Car trouble isn’t a good excuse for students in Bryan High School’s automotive technology program. These students are already becoming experts in the field. Their program will be honored at the Bryan ISD Board meeting Monday.


FOCUSED PRECISION – Bryan High auto tech students work under the hood of a vehicle during class.

At the end of last school year, the automotive training program received accreditation by the National Automotive Technicians Education Foundation in the categories of maintenance and repair.

The honor is the culmination of a rigorous evaluation by the foundation. The group performed a two-day evaluation based on hundreds of standards and curriculum measures. With the accreditation of an automotive training program comes credibility, prestige and recognition.

Hard Work

Nathan McCann, Bryan High School automotive technology instructor, has always spent his time ensuring the program improves, before accreditation and after.

Preparation for the evaluation started at the beginning of last school year and continued until the foundation’s evaluation team visited the school in the spring. McCann constantly goes through a self-evaluation checklist to make sure his students follow procedure.

Local Support

David Reynolds, Bryan ISD career & technical education director, was confident the automotive program was ready for the challenge of evaluation. He helped McCann bring in local industry experts to guarantee the program met the latest industry standards.

“Input from people who work in the auto field every day was invaluable,” Reynolds said. “It gave students real-world knowledge and helped prepare them for the strict standards of evaluation.”


HELPING HAND – Nathan McCann, automotive teacher, helps Bryan High senior Westen Weathers operate a tire changing machine.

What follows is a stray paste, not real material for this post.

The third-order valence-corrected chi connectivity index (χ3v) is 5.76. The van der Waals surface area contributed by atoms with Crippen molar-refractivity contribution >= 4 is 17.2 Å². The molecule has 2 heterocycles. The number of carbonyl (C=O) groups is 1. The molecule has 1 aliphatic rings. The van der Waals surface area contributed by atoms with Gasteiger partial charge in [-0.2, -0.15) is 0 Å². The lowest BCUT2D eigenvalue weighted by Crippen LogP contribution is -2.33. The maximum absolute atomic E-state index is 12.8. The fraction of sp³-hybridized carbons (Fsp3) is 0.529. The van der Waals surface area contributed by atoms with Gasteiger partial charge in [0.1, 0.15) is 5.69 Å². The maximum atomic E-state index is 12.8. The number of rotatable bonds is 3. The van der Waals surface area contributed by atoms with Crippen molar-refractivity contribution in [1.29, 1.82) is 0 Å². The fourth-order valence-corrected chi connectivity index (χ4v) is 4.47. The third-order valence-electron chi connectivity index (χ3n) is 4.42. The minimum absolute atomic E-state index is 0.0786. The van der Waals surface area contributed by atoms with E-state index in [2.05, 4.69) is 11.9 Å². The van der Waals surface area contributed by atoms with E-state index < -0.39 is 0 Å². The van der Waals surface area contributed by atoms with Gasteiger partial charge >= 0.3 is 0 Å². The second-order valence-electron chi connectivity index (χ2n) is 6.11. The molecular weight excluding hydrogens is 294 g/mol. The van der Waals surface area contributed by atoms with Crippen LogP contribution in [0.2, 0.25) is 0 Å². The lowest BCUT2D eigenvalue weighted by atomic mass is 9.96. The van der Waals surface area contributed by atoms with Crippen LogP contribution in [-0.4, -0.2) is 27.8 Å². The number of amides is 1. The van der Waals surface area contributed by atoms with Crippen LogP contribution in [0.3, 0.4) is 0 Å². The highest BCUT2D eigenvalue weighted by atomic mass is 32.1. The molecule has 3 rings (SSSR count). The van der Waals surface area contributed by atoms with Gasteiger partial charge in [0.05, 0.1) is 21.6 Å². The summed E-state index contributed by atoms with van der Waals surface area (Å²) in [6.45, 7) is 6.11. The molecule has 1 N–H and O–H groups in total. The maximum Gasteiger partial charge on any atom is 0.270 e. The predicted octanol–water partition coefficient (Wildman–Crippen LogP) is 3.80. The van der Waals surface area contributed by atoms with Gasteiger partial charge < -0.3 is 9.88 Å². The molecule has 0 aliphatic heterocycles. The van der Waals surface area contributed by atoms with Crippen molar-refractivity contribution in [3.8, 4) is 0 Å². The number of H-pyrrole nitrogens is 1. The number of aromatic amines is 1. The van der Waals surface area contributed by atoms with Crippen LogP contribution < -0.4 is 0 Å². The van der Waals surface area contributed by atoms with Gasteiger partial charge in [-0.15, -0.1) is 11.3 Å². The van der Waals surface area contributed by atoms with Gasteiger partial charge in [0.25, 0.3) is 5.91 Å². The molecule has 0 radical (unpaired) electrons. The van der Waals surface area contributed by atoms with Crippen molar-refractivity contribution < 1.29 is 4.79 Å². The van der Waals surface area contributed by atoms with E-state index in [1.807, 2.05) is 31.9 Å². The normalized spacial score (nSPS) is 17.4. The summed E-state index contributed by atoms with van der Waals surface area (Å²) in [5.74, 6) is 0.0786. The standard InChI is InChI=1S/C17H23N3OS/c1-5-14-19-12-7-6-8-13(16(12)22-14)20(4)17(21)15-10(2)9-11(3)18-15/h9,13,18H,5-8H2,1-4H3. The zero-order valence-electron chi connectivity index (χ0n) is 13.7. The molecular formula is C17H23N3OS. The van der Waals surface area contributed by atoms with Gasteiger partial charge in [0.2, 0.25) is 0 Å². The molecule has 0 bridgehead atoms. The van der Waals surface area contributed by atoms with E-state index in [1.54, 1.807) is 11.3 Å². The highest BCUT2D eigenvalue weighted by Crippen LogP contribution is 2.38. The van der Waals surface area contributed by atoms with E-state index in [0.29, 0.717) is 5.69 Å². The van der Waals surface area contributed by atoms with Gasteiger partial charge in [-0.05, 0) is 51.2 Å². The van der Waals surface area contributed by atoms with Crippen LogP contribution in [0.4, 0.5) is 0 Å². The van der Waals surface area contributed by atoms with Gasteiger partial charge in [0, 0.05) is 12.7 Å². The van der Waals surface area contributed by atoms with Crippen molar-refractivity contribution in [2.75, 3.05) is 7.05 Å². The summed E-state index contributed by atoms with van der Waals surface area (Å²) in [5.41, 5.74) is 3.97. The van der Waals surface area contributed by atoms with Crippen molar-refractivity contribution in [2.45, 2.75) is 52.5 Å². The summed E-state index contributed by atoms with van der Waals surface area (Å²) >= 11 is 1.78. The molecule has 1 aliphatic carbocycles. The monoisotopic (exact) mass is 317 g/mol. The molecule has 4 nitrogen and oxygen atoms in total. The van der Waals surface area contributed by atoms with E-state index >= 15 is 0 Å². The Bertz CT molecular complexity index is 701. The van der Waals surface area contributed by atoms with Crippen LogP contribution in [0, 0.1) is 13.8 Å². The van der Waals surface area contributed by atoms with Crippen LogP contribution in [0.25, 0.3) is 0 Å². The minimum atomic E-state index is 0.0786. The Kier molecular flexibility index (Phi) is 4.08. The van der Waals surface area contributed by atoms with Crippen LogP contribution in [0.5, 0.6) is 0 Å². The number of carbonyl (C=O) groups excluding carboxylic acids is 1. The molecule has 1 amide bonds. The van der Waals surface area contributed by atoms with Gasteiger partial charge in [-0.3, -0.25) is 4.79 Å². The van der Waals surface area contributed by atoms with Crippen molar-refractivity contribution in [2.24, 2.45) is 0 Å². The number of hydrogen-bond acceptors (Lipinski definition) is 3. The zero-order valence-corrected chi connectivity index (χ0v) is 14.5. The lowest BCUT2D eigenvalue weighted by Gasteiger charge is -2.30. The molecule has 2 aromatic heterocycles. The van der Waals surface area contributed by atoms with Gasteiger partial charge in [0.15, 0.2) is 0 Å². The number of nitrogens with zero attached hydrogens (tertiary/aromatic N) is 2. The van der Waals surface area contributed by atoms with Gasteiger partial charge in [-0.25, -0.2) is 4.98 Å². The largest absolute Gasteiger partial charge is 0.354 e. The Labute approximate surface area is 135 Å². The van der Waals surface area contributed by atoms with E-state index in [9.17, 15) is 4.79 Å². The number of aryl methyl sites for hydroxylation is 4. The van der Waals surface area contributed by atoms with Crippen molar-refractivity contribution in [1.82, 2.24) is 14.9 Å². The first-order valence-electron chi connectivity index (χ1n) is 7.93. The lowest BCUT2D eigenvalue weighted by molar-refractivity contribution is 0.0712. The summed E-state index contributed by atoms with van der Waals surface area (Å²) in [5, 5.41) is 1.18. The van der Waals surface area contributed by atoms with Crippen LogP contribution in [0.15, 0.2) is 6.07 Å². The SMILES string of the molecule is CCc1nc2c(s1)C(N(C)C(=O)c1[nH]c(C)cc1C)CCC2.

Atkinson Toyota, Sterling Auto Group, Aggieland Automotive, Advanced Auto Repair, Tom Light Chevrolet and Lithia Chrysler Jeep Dodge all provided support to Bryan High’s auto program. Atkinson Toyota went so far as to supply parts for the program and aligned its knowledge with the curriculum Toyota uses to train its technicians.

Reynolds said industry support from around the community was vital to the program’s success. He said the auto program’s accredited status means many local shop owners will be assured of quality job applicants in the coming years.

Bright Future

Former National Automotive Technicians Education Foundation Chair Donald Seyfer agreed with Reynolds assessment. His organization is a non-profit, independent organization that evaluates and accredits entry-level technician training programs against standards developed by the automotive industry.

“As a result of the quality education provided by Bryan ISD, the motoring public will benefit since better repair technicians will join the workforce,” Seyfer said.

In addition to the program’s national accreditation, auto tech students had the opportunity to earn ASE Student Certification. An achievement that gives Westen Weathers, Bryan High senior, confidence about his future.

“Being certified will help me get a job because it will look good on my resume,” Weathers said. “Shops are looking for people who are already certified and know what they are doing.”

Children First. Always.

About Bryan ISD Career and Technical Education:

Bryan High School’s automotive technology program is a division of Bryan ISD’s career and technical education department (CTE). By blending hands-on experience with rigorous academics, CTE prepares Bryan ISD students for an emerging global marketplace. The challenging courses help students identify career goals, determines the education necessary to achieve their pursuits and acquires marketable skills for post-graduation.

For more information about the Bryan ISD CTE Department, click here.



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